“It reminds me of Saddam Hussein saying he’d be happy to leave Kuwait [which he occupied in 1990] as soon as the Israeli-Palestinian conflict was settled and the Palestinians had a state,” says Patrick Clawson, director of research at the Washington Institute for Near East Policy. “Not gonna happen, and you know it. But that’s not the point.”
There was still little clarity Friday afternoon about how many hostages remain in the hands of the Islamist militants, and how many of them are Americans. At least one American was killed in the assault, according to the Associated Press. Late Friday, the State Department confirmed the death of US citizen Frederick Buttaccio, according to a statement from Ms. Nuland.
The Algerian state news agency reported Friday that about 100 of more than 130 foreign hostages had been freed, while it claimed that more than 570 Algerians were also freed in the Algerian military’s assault, which began Thursday on the Ain Amenas gas facility in southern Algeria. Other reports claimed that more than 60 hostages remain in the assailants’ control.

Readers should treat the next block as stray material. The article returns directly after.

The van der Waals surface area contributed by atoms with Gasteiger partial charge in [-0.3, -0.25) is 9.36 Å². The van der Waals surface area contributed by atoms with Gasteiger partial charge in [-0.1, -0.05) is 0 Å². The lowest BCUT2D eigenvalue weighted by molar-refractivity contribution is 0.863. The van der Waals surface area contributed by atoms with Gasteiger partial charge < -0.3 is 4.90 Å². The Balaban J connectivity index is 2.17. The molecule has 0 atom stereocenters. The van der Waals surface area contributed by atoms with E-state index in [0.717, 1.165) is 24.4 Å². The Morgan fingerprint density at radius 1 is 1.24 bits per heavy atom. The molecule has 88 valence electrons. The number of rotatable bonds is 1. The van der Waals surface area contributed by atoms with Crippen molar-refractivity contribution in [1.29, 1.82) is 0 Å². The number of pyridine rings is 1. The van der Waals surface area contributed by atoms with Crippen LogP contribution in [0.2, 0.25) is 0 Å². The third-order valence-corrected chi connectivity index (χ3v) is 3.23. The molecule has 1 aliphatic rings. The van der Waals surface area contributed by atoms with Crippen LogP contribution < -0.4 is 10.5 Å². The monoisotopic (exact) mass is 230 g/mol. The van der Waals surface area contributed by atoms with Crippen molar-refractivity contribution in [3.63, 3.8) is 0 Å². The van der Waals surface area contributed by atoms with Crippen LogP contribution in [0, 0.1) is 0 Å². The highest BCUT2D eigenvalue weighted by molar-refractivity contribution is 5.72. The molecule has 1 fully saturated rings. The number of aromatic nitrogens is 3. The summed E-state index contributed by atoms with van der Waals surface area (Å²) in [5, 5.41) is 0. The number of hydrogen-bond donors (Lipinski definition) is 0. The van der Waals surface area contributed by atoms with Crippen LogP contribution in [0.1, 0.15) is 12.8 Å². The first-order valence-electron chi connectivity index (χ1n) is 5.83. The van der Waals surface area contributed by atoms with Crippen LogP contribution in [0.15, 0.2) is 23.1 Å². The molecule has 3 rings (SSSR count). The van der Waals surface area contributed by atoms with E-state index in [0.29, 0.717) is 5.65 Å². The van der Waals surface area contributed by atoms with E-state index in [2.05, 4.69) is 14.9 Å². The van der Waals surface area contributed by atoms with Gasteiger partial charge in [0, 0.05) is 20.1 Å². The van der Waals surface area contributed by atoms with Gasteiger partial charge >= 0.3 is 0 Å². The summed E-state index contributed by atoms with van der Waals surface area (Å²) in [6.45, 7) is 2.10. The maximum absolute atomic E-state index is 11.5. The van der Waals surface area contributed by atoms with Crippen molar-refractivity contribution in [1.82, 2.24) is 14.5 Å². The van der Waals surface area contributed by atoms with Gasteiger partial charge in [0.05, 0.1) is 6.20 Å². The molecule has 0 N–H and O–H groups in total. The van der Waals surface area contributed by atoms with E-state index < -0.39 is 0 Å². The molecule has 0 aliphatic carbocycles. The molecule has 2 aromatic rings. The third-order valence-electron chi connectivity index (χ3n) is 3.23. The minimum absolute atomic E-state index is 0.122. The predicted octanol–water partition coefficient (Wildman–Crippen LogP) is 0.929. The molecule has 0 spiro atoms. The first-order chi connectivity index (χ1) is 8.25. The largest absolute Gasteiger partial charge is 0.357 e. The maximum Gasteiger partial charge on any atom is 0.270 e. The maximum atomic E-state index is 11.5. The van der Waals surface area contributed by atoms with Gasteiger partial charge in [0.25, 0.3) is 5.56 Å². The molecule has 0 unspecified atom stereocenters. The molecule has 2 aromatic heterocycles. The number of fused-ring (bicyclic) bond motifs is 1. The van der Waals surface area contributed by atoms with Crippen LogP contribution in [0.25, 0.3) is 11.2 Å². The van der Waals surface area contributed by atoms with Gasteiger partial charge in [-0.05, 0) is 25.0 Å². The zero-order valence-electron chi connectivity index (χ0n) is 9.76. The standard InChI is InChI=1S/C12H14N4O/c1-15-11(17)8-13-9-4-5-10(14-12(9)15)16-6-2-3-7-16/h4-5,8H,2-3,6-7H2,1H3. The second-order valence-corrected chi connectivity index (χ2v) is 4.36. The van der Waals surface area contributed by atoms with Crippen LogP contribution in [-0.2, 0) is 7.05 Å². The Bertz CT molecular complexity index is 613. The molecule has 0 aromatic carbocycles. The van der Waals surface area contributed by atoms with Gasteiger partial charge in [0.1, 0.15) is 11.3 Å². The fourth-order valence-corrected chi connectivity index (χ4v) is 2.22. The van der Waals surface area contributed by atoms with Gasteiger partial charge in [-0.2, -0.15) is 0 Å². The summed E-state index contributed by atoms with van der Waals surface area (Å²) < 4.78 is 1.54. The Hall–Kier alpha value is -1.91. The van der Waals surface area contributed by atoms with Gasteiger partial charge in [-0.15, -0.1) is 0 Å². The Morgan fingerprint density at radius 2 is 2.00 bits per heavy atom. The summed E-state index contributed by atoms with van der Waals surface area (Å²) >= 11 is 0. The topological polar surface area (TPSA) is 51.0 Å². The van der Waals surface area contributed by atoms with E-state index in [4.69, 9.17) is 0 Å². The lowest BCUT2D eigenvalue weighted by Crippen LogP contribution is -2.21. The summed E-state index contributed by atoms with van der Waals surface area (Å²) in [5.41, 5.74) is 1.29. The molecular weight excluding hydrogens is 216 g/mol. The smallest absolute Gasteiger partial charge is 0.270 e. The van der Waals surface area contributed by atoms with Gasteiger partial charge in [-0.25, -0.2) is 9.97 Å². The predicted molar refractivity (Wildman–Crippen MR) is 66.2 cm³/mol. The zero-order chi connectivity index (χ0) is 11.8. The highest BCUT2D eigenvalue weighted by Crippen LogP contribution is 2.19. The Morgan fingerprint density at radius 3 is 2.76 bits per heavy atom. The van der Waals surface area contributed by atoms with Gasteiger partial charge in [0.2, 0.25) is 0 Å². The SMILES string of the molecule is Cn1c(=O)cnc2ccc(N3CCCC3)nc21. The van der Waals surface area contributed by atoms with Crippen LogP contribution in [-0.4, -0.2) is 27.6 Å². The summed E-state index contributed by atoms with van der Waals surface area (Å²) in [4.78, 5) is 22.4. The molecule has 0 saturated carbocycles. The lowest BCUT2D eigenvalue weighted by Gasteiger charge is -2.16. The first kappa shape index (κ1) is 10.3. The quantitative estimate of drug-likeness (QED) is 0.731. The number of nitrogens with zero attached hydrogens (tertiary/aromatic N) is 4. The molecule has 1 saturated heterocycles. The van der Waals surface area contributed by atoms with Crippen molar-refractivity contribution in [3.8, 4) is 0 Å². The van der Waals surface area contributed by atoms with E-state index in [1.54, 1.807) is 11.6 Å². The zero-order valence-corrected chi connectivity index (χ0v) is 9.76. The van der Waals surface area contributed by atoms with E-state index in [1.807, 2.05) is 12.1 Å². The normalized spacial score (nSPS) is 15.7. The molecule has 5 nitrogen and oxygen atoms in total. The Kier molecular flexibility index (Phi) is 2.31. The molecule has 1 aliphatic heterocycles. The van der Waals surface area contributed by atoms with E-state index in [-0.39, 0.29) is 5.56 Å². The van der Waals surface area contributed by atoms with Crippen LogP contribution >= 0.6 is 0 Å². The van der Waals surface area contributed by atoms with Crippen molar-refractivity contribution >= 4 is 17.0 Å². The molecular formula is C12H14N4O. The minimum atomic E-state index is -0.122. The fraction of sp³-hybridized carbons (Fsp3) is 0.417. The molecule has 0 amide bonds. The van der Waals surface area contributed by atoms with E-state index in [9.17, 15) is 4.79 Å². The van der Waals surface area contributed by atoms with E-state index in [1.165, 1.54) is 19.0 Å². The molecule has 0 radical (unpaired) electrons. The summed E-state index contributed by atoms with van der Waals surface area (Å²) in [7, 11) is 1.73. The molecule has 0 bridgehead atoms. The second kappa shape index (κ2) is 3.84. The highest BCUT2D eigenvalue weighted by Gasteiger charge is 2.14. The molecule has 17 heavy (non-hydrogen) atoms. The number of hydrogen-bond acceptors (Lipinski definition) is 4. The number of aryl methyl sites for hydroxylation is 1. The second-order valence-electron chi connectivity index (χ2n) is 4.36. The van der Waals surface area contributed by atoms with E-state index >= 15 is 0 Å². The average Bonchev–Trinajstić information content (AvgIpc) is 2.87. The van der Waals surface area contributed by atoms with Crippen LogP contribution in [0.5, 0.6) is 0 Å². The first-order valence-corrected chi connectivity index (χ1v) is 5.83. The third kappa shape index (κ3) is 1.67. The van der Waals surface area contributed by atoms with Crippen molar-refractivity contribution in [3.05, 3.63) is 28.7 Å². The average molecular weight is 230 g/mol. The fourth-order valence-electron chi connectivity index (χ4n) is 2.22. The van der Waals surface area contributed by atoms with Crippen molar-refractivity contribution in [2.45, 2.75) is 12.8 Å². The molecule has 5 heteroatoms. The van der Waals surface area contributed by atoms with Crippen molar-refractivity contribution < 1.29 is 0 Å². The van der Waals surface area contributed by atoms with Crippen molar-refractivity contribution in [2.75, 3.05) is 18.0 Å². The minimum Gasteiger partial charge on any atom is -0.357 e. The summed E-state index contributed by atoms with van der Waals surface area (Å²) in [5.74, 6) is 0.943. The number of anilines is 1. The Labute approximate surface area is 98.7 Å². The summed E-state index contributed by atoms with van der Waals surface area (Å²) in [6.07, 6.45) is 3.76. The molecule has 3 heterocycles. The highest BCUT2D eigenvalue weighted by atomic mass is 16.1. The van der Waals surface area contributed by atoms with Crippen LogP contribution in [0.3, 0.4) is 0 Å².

But some of the freed Algerians reported that the military assault, which was apparently launched in an effort to prevent the Islamists from fleeing the facility with hostages, resulted in dozens of deaths among the hostages and their captors.
The US has been wary of any international effort to oust the Islamist rebels looking like the West fighting Muslims to take back former colonial lands. The AQIM group that carried out the Algeria hostage taking said it was in retaliation for the French operation in Mali.
But Secretary Clinton’s statement Friday suggests that the US, presented with an international terrorist act and significant loss of life involving many nationalities including at least one American, is shedding some of its reticence.